I wish the problems with the production just stopped there. Bunny’s future father-in-law Orin was a newspaper magnet from his home State of Tennessee that was going to use his power and influence to stop the magazine articles from being published in order to help Bunny’s Senate campaign. He was a powerful man who could not be won over and always got his way. The performance of this seemingly powerful and menacing man is almost buffoonish. While awaiting the arrival of Marion, this menacing, powerful character voice reaches almost comical octaves when expressing his exacerbation at the situation of the article being published and his daughter’s unexpectedly arriving at Marion’s apartment. Or after he has finally met Marion he actually bites the knuckles on his fist, like Jack Tripper would do in an episode of “Three’s Company” when a beautiful woman walked in the room. The brightest spot of the whole show was Caitlyn Conley who played Slade, Bunny’s fiancée. It was an extremely small role, but in that little stage time during act three, she exuded that je ne sais quoi that Marion was supposed to possess. Seeing this bundle of energy and chutzpah I could better understand if she had been the character that Dickie and Bunny were so attracted.
The use of sound effects to represent a door shutting, a doorbell and a telephone were comical. You couldn’t decipher the difference between the door bell and telephone and the sound of a door shutting was almost funny if it hadn’t been so bad. I was timing when this creaking audio clip of a door shutting would play. The stage basically consisted of the audience sitting on two sides, but the use of the space was perplexing. They placed a small red table and stools on one side of the stage and the actors often sat at the table with their backs to half the audience despite being a foot or two away from them. At the same time, the entirety of the middle section of the stage was just an open floor with no props or set pieces. Lastly, I’m not sure if the script dictates when the show takes place, but the incessant taking on and off of coats and hats by characters became distracting. Especially when characters were about to leave the loft apartment and put on their hat and coats, but never quite got out the door and had to take them back off.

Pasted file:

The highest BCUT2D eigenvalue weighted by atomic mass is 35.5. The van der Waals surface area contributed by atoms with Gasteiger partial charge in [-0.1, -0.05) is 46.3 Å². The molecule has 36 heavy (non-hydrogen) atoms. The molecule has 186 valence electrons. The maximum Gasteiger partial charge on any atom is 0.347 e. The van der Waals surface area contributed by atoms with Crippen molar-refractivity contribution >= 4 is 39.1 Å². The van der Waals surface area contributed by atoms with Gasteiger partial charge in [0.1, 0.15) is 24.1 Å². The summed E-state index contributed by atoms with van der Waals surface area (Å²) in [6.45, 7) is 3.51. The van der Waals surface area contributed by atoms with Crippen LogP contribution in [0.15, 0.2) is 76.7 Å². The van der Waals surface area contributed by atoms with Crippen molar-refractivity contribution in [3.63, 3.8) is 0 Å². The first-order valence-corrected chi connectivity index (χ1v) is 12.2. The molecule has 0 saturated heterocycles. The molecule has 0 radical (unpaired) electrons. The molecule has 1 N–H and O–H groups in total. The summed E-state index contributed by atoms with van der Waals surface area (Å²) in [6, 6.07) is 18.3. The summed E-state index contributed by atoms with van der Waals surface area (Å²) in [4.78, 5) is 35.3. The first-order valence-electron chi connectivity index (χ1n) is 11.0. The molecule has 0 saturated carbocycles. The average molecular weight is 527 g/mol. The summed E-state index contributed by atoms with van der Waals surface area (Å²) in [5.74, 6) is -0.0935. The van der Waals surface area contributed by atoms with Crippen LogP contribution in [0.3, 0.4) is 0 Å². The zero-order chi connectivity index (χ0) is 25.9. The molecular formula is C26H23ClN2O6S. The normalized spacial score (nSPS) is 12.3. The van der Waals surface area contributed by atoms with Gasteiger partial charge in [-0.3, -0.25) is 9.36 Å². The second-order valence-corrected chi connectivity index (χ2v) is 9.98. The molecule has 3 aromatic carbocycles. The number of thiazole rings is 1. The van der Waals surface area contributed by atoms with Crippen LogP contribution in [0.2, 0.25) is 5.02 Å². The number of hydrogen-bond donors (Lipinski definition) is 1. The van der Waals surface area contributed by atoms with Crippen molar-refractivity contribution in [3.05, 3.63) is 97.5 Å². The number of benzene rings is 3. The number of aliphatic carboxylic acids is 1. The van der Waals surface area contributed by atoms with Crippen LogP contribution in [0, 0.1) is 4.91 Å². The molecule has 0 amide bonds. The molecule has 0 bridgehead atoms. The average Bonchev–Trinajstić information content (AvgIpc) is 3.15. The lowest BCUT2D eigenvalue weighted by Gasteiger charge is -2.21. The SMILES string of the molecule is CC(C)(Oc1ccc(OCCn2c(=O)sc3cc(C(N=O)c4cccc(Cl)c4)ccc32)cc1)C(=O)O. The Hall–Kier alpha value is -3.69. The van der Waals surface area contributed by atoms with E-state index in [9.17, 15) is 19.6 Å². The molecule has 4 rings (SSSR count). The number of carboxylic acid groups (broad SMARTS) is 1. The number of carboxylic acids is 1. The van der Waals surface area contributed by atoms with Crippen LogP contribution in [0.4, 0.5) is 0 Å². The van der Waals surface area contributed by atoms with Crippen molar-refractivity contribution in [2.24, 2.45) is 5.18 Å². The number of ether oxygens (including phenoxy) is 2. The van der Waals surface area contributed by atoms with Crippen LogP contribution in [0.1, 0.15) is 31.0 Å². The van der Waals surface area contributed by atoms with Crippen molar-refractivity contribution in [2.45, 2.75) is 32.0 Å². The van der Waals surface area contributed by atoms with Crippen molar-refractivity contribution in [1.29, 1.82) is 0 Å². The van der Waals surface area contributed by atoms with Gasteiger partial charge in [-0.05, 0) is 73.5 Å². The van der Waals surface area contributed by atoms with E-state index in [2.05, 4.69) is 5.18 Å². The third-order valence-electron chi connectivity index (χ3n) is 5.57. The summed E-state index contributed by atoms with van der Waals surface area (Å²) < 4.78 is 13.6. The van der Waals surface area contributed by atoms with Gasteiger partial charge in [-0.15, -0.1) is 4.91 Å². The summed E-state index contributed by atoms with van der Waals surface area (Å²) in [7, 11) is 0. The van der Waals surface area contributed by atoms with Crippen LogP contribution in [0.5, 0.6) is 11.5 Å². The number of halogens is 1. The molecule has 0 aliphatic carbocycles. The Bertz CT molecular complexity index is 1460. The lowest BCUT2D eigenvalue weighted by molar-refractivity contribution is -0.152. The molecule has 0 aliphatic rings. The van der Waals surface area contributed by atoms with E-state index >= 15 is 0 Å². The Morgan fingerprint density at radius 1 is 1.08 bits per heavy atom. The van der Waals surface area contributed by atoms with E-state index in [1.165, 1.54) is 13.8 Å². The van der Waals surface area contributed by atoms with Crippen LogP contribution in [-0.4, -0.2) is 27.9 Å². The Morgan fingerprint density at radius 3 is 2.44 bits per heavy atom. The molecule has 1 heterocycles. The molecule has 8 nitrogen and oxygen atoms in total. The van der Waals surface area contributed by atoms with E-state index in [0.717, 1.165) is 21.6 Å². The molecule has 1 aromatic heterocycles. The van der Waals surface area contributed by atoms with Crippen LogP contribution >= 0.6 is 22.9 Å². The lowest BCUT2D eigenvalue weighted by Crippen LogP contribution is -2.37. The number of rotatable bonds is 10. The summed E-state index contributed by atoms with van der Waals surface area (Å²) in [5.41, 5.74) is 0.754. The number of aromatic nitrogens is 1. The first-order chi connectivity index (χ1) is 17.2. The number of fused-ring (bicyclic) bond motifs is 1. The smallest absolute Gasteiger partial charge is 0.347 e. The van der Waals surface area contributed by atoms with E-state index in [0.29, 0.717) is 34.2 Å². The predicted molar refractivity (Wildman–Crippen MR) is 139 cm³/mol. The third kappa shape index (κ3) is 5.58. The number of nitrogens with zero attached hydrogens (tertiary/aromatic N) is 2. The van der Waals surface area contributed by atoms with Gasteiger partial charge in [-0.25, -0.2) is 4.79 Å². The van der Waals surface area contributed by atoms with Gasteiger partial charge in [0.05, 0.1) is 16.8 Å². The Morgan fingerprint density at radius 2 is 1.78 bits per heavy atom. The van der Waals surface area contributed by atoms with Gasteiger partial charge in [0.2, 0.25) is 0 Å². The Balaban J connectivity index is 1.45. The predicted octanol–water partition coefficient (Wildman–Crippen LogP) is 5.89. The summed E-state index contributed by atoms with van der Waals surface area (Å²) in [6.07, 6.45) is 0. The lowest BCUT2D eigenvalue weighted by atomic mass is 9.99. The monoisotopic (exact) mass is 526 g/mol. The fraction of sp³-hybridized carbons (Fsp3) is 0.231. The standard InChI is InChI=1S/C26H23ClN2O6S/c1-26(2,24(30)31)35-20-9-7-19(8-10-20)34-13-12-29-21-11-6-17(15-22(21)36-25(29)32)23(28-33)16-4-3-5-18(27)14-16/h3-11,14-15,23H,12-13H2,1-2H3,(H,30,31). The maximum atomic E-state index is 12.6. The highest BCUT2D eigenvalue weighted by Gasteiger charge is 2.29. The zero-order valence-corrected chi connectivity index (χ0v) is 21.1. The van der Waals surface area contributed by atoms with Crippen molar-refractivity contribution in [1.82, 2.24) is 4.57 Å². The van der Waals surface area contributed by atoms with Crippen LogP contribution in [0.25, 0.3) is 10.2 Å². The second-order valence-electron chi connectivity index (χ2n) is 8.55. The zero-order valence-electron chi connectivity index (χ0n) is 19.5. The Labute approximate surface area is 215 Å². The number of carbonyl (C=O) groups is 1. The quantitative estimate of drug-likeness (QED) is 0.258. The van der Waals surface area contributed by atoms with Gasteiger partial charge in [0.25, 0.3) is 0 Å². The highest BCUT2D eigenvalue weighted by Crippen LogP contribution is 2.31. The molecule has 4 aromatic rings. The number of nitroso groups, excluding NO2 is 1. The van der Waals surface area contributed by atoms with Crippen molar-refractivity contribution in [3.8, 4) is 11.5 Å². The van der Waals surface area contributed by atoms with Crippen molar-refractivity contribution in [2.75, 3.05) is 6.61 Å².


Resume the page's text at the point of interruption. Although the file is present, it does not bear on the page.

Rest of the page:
In the playbill, the theater’s Artistic Director inexplicably goes about almost attacking other shows from the same era of the 1930s as being less worthy of the fame they received and how this was the true underappreciated gem of that era. It was a bit off-putting to see an Artistic Director take such a tact as those sections are generally used to espouse the virtues of the show the theater is putting on and not to attack other works. It comes off particularly nasty considering the production they put on certainly didn’t change my mind about why this has become a rarely performed piece.